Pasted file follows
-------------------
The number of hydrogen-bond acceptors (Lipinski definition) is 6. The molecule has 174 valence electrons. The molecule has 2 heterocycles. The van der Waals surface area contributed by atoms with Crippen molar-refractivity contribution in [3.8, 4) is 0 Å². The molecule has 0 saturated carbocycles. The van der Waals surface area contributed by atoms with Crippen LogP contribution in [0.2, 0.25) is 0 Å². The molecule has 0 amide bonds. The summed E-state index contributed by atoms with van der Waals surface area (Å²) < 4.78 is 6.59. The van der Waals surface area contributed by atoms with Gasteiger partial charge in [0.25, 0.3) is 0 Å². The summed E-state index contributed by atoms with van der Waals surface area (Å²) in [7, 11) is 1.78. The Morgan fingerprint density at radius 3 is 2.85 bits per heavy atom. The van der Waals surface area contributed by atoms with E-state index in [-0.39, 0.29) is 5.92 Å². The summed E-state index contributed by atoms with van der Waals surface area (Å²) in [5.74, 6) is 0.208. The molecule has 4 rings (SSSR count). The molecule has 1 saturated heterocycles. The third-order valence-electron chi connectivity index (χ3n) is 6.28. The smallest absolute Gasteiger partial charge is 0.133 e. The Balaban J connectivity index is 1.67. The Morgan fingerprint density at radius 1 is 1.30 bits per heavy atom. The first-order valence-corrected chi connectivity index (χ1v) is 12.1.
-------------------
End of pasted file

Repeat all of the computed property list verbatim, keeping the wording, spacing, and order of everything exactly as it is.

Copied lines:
The number of hydrogen-bond acceptors (Lipinski definition) is 6. The molecule has 174 valence electrons. The molecule has 2 heterocycles. The van der Waals surface area contributed by atoms with Crippen molar-refractivity contribution in [3.8, 4) is 0 Å². The molecule has 0 saturated carbocycles. The van der Waals surface area contributed by atoms with Crippen LogP contribution in [0.2, 0.25) is 0 Å². The molecule has 0 amide bonds. The summed E-state index contributed by atoms with van der Waals surface area (Å²) < 4.78 is 6.59. The van der Waals surface area contributed by atoms with Gasteiger partial charge in [0.25, 0.3) is 0 Å². The summed E-state index contributed by atoms with van der Waals surface area (Å²) in [7, 11) is 1.78. The Morgan fingerprint density at radius 3 is 2.85 bits per heavy atom. The van der Waals surface area contributed by atoms with E-state index in [-0.39, 0.29) is 5.92 Å². The summed E-state index contributed by atoms with van der Waals surface area (Å²) in [5.74, 6) is 0.208. The molecule has 4 rings (SSSR count). The molecule has 1 saturated heterocycles. The third-order valence-electron chi connectivity index (χ3n) is 6.28. The smallest absolute Gasteiger partial charge is 0.133 e. The Balaban J connectivity index is 1.67. The Morgan fingerprint density at radius 1 is 1.30 bits per heavy atom. The first-order valence-corrected chi connectivity index (χ1v) is 12.1.